Another traditional draw is

The Clark

, founded in 1955 by Singer sewing machine heir Robert Clark and his wife Francine, and located amid 140 tranquil acres that feature walking trails and a lily pond. Famous for its permanent collection of French Impressionist works, The Clark boasts paintings by Monet, Degas, Pissarro, and more than 30 by Renoir. We enjoy a traveling exhibition called "The Unknown Monet" — previously shown only at the Royal Academy of Arts in London and the first to showcase the painter's works in drafting, caricatures, and pastels. Each room here offers a feast for the eyes, from works by Old Masters to those of American painters including Winslow Homer and Frederic Remington, not to mention a fine array of English silver, furniture, and porcelain.

Moving on to edgier venues, we visit the sprawling MASS MoCA (Massachusetts Museum of Contemporary Art) made up of no less than 27 late-nineteenth-century buildings that originally comprised a textile plant. Since 1999, the space has been home to the nation's largest center for contemporary visual and performing arts. With its exposed brick and beams, and its focus on cutting-edge artists, MASS MoCA reminds me of Memphis' South Main Arts District.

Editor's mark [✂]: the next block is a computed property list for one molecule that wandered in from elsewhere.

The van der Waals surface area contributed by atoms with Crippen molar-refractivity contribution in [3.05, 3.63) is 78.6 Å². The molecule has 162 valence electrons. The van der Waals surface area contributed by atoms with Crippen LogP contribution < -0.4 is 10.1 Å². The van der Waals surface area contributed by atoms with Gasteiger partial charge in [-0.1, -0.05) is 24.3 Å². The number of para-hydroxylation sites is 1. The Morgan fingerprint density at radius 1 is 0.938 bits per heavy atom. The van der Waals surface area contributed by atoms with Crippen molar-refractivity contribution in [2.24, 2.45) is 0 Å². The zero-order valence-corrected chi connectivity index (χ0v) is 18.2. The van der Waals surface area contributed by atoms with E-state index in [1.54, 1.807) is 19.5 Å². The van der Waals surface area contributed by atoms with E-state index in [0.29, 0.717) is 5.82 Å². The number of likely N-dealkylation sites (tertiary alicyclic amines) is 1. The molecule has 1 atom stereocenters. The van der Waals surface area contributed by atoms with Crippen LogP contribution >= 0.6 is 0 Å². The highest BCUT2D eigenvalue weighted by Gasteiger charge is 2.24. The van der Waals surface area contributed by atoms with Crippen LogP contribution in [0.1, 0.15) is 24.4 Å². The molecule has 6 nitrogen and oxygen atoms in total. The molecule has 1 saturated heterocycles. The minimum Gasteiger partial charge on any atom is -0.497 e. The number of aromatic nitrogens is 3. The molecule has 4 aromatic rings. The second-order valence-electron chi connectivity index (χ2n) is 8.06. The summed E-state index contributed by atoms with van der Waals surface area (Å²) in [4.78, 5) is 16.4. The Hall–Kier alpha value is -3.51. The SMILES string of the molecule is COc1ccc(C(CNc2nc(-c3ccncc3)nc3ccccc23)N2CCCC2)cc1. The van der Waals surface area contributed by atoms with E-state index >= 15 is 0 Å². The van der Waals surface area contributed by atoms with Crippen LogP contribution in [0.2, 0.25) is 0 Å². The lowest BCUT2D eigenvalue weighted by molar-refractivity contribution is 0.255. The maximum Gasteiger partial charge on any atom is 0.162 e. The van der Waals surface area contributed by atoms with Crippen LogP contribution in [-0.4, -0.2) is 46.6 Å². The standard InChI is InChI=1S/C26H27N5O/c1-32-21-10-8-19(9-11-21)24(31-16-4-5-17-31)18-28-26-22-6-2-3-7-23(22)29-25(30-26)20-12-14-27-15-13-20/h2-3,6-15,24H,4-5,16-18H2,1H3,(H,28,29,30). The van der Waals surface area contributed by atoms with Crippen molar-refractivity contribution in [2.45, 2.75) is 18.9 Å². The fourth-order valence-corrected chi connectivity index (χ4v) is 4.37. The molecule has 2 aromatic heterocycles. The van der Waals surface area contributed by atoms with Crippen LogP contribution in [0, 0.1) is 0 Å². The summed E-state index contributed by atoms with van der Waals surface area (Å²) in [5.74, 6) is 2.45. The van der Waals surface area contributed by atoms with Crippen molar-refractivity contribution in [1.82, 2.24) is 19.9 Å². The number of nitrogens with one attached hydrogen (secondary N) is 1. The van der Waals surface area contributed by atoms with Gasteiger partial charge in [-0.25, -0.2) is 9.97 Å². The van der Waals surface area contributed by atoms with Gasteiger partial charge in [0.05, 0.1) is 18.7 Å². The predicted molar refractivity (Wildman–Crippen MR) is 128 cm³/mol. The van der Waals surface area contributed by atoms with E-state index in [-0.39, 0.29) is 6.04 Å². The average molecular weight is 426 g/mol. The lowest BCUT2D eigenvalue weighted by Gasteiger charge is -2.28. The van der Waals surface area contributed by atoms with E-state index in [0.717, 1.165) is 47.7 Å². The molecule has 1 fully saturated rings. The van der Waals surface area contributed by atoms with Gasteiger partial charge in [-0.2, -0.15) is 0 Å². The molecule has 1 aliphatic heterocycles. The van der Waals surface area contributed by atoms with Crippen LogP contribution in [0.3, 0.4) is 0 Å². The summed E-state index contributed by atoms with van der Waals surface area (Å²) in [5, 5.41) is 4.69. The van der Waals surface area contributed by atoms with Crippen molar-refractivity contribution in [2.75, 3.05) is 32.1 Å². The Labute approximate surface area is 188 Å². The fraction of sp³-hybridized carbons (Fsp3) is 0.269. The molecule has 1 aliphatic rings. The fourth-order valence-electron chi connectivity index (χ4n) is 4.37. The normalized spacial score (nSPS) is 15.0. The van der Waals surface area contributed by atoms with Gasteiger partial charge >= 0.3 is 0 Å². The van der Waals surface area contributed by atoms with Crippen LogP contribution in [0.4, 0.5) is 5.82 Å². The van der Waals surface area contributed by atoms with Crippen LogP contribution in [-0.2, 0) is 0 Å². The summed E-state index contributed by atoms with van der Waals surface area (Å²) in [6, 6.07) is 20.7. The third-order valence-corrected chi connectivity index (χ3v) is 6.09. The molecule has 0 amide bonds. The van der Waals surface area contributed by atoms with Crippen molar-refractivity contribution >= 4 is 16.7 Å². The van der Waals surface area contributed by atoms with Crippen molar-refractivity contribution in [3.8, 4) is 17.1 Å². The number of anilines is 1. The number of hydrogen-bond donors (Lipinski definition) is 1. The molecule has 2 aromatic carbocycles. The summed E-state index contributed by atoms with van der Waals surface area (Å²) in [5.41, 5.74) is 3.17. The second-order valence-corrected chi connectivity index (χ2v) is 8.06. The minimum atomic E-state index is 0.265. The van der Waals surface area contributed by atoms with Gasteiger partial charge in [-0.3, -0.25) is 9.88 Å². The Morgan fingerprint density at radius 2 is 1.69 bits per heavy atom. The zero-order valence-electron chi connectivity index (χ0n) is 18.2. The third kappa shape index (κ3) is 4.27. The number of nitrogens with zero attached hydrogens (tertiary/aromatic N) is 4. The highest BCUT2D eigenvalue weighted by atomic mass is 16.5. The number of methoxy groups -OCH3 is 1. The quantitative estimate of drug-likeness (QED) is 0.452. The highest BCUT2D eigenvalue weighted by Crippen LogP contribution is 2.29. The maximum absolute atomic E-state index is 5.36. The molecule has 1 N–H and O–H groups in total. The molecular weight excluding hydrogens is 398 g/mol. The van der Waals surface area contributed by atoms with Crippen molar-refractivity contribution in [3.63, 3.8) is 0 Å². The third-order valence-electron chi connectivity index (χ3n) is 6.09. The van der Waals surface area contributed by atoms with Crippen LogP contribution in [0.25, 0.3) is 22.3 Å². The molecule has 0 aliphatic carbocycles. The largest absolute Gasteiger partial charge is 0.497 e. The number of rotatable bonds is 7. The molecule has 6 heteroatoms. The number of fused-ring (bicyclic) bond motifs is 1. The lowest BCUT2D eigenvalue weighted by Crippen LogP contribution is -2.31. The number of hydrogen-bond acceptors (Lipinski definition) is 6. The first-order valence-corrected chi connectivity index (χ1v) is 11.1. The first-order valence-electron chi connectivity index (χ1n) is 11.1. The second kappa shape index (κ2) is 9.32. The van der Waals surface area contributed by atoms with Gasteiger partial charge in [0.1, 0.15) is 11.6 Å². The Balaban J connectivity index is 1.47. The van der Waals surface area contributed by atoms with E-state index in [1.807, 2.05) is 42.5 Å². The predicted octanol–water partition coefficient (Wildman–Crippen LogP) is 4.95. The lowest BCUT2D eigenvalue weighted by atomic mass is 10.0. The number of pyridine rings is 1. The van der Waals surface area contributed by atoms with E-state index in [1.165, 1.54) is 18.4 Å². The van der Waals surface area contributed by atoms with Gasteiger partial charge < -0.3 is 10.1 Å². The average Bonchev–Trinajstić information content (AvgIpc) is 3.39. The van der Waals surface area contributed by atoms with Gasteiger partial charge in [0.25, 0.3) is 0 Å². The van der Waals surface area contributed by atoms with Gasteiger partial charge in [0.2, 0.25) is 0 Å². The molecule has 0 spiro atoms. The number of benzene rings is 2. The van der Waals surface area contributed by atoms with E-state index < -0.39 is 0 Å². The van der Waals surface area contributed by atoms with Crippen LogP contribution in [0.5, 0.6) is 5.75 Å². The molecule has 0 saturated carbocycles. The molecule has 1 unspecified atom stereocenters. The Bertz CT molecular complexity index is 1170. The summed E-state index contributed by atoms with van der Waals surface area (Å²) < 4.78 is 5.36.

An enthusiastic young intern greets us with a smile and directs us to the first exhibit, "Spencer Finch: What Time Is It on the Sun?" The series of works is described as "operating precariously in the gap between the objectivity of scientific observation and the subjectivity of creative expression" — while I'm operating in the gap between say what? and yeah, right. But I come to admire Finch's attempts to capture sunlight, wind, candlelight, and color through various media, including a group of industrial fans he used to reproduce the changing wind blowing across the shores of Thoreau's Walden Pond.

That piece complements another installation that I really like, titled Sunlight in an Empty Room (Passing Cloud for Emily Dickinson, Amherst, MA, August 28, 2004) crafted of clothespins and cellophane the hue of a summer sky. To duplicate the color of the cloud on that August day, Finch employed a colorimeter, which, I learn, measures the absorbency of a particular wavelength of light. I can't help but be awed by an artist who, between November 2000 and May 2002, kept a dream diary at his bedside and recorded, as best as he could remember, every color from his dreams.